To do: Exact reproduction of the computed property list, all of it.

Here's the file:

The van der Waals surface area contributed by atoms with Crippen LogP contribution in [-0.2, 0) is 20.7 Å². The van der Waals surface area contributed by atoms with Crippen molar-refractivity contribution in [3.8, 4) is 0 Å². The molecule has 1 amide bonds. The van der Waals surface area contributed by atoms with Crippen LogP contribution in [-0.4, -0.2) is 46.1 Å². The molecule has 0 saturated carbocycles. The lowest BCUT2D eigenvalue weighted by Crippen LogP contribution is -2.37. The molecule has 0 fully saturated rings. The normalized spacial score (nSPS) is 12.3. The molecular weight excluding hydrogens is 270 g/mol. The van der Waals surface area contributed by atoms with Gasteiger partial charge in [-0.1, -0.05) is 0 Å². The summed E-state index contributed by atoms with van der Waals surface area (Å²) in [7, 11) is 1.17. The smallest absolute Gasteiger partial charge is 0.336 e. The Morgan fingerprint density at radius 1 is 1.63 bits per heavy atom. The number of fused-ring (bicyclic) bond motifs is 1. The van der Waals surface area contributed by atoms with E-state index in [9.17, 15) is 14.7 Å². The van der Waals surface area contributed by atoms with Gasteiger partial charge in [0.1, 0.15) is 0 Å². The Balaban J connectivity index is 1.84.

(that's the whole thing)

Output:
The van der Waals surface area contributed by atoms with Crippen LogP contribution in [-0.2, 0) is 20.7 Å². The van der Waals surface area contributed by atoms with Crippen molar-refractivity contribution in [3.8, 4) is 0 Å². The molecule has 1 amide bonds. The van der Waals surface area contributed by atoms with Crippen LogP contribution in [-0.4, -0.2) is 46.1 Å². The molecule has 0 saturated carbocycles. The lowest BCUT2D eigenvalue weighted by Crippen LogP contribution is -2.37. The molecule has 0 fully saturated rings. The normalized spacial score (nSPS) is 12.3. The molecular weight excluding hydrogens is 270 g/mol. The van der Waals surface area contributed by atoms with Gasteiger partial charge in [-0.1, -0.05) is 0 Å². The summed E-state index contributed by atoms with van der Waals surface area (Å²) in [7, 11) is 1.17. The smallest absolute Gasteiger partial charge is 0.336 e. The Morgan fingerprint density at radius 1 is 1.63 bits per heavy atom. The number of fused-ring (bicyclic) bond motifs is 1. The van der Waals surface area contributed by atoms with E-state index in [9.17, 15) is 14.7 Å². The van der Waals surface area contributed by atoms with Gasteiger partial charge in [0.1, 0.15) is 0 Å². The Balaban J connectivity index is 1.84.